Urban search and rescue training for Gibraltar fire fighters
The Gibraltar Fire and Rescue Service (GFRS) have been trained by UK specialists in how to rescue people from collapsed buildings, after a gap was spotted in training plans for Gibraltar’s fire fighters. A year and a half ago the GFRS identified a gap in their training that needed to be addressed and brought in expertise from the UK for a five day course, holding an exercise on Thursday, 21 February 2019. The urban search and rescue [USAR] training exercise saw the officers ‘save’ a man from being crushed after a building had collapsed at the Ministry of Defence’s Buffadero Training Area.
USAR involves the location, extraction and medical stabilisation of victims trapped in structural collapses due to natural disasters. The officers surveyed the area then quickly used the skills they had learnt this week to extract a dummy trapped underneath three concrete pipes.
Using high pressure air bags and wooden beams the officers moved the concrete structure careful not to cause more harm to the victim. The air bags can lift up to 20 tonnes and the team of 11 fire fighters including a scribe taking notes of the incident worked together to free the dummy.
Instructor in outreach Russ Vaughan, from North Wales, has been working with the GFRS. “We have been going through everything they needed to know of how to stabilise a situation and carry out primary surveys and searches,” Vaughan said. “This exercise was the end of that training week where they are putting together skills that they have learnt, such as surveying, searching, and recording of any casualties.” Vaughan commended the officers for their work over the past week and really coming to grips with USAR.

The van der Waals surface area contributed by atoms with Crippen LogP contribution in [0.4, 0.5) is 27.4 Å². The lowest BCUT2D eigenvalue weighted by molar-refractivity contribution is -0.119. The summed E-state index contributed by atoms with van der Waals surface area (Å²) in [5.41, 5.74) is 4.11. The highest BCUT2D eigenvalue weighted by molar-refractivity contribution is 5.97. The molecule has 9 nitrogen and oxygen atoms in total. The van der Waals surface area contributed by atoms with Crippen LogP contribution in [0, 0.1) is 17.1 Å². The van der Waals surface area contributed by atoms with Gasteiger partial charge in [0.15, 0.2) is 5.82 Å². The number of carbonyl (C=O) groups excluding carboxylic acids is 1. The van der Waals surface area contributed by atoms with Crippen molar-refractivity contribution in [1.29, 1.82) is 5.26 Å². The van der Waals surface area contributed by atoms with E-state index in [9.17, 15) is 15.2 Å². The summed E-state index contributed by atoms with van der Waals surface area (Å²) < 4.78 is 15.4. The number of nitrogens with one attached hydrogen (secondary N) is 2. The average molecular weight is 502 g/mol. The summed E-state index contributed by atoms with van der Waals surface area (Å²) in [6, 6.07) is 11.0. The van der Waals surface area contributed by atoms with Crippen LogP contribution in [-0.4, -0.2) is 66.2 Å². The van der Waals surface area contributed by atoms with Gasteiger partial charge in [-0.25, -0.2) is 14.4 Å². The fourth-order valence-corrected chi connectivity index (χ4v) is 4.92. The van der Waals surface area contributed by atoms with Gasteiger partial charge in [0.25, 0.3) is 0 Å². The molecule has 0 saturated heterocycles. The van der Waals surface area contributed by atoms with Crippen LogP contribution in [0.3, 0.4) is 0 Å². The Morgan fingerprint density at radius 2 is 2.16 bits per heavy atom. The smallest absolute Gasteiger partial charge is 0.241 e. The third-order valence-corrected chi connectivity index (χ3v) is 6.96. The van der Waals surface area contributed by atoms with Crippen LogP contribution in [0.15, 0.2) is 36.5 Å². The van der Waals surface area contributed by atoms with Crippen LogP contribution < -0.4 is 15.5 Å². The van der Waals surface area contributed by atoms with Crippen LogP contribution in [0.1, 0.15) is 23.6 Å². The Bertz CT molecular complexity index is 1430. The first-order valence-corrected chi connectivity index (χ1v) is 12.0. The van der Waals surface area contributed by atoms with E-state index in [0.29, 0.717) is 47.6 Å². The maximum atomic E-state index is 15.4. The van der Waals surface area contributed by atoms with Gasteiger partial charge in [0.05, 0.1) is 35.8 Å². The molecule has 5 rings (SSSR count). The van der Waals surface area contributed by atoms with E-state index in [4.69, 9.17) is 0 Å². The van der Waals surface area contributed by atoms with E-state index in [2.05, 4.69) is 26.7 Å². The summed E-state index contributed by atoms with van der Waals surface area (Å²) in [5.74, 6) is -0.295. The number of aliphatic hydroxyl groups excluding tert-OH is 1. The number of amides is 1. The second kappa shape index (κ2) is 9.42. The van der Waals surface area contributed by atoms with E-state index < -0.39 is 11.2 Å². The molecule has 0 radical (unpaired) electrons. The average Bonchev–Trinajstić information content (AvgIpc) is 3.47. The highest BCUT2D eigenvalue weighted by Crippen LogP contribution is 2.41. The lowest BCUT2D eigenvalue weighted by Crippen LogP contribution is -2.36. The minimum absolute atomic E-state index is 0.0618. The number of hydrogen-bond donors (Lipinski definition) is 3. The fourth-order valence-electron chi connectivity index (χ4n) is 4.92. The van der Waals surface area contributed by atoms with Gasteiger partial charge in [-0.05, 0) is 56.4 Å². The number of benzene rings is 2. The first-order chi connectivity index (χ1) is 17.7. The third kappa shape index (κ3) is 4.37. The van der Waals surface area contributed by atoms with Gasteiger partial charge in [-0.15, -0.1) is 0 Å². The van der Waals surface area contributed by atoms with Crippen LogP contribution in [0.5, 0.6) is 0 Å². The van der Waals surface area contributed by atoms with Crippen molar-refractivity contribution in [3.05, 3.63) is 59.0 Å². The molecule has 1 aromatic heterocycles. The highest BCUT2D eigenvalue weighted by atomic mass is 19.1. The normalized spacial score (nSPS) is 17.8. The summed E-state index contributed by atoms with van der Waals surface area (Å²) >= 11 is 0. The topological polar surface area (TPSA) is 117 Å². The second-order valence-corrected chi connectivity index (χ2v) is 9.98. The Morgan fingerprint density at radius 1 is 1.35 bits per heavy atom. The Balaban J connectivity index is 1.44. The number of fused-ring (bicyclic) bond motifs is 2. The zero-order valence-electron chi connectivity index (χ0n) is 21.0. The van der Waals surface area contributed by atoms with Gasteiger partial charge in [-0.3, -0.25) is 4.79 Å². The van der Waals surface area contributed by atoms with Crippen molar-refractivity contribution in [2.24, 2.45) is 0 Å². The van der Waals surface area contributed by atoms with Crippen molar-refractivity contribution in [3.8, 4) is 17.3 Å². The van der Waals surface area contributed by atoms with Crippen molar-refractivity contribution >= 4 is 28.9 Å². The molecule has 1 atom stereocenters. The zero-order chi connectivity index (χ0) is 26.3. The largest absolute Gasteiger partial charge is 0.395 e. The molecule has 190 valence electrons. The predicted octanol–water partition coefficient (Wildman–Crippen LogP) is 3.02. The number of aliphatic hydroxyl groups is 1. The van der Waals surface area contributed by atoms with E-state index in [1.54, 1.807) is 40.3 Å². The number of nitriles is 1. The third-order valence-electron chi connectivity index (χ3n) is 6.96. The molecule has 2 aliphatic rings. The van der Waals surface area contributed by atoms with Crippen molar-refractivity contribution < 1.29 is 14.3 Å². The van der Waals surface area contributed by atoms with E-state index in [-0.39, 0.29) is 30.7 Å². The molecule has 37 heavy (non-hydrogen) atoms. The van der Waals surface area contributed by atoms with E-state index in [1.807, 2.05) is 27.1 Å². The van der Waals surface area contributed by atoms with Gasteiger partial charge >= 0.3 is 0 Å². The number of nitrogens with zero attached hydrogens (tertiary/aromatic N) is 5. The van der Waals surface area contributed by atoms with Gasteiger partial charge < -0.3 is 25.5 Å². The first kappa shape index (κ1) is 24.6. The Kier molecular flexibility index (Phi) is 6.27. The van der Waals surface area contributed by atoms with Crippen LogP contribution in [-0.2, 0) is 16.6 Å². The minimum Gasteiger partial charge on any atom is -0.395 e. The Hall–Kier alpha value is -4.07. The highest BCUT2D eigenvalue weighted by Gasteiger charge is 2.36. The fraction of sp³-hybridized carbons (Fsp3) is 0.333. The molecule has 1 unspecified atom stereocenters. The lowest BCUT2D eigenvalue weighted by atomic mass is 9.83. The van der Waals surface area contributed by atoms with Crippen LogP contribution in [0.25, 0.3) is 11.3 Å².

“From where we started on Monday with the guys really not having any training in urban search and rescue from what we have seen today just shows how dedicated they have been to the course,” Vaughan said. Moving forward, Vaughan said that added training should involve the officers learning how to get through reinforced concrete.
Head of Operations and Training GFRS Matthew Payas said that added training is to be expected. “We decided we had a training gap we needed to address so we looked potential training providers,” Payas said. “They are providing us with the capabilities to be able to deal with a collapsed structure incident for the first 24 hours of any incident.”
Civil Contingencies Coordinator Ivor Lopez attended the event and explained that this was part an assessment on the type of risk that can be expected to be dealt with in Gibraltar. “This is a question of making sure that the emergency services are equipped and trained, and able to work with each other,” Lopez said. “What we have seen today is the Gibraltar Fire and Rescue Service but they will need to work with the ambulance service and the police service. This is the type of co-ordination that would need to take place.”
Lopez added that when looking at developing capabilities Civil Contingencies looks at the personnel required, the equipment and training needed.